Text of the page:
Reading about the LFU framework reminded me of the need for inquiry to be a bigger focus of Mathematical pedagogy. Below is a rough plan for how I would teach mathematical concepts using LFU:
This stage of the model is designed to capture the attention of the audience and to realize the need to acquire new knowledge. I would “motivate” students by giving them an inquiry type activity that forces them to question what they currently know and what they need in order to solve the problem at hand. For example, one method of leading students into the Pythagorean theorem would be to ask students to measure the side lengths, and the hypotenuse of different right triangles in attempts to decipher a relationship between the side lengths and the hypotenuse. After students see the pattern, they can then use the pattern to make predictions on the lengths of the hypotenuse on right triangles despite not being given a picture of the triangle. Surely at that point, students would begin to question the pattern that they have observed. At that point, students are ready to be introduced to the Pythagorean Theorem, which puts their observations against established mathematical fact, that if a and b are side lengths of a right triangle, and c is the hypotenuse, that a^2+b^2=c^2.
After students have learned the key concepts, I will now provide activities that give them “direct experience” with the said concepts. This could be practical examples that involve the particular mathematical rule, or it could extend the activity introduced at the beginning of class. To continue the Pythagorean theorem example, at this point in time, I would expose students to problems that require the use of the rule, one practical example could be the following:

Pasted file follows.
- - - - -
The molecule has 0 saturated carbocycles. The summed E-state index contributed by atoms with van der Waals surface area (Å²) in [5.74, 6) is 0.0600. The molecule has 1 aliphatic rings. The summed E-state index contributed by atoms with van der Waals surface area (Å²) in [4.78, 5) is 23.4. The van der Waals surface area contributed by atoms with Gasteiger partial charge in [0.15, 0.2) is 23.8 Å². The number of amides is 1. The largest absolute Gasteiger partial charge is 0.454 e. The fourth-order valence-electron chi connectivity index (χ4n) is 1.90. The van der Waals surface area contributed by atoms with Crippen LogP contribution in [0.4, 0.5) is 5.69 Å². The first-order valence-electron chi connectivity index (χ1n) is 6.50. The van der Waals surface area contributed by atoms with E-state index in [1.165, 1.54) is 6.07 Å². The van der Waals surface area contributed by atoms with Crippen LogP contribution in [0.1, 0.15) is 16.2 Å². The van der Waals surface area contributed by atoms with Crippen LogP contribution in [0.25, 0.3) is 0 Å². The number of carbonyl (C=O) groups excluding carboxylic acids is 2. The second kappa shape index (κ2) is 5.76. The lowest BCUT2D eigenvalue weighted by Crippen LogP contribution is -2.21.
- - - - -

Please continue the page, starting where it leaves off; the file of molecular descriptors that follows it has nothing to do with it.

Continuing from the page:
How much farther would Jane walk to reach Albert if she went around the field, as opposed to directly across?
When I go over the solution to the problem, students would be receiving communication from myself, (or from other students in the class who have also solved the problem), which would allow them to build knowledge about the theorem and its uses.
After teaching the main concepts, I would provide other examples that offer a twist to the original problem to help students round out their understanding. Continuing the Pythagorean Theorem example, a classic refinement problem would be to ask the students to find one of the side lengths of the triangle given the length of the other side length, and the length of the hypotenuse. Solving this problem not only requires the students to understand the theorem, but forces them to literally reorganize the theorem so that they can work backwards to find the missing side length. It also offers students a chance to reflect upon their knowledge to see if they truly understand the theorem and its implications.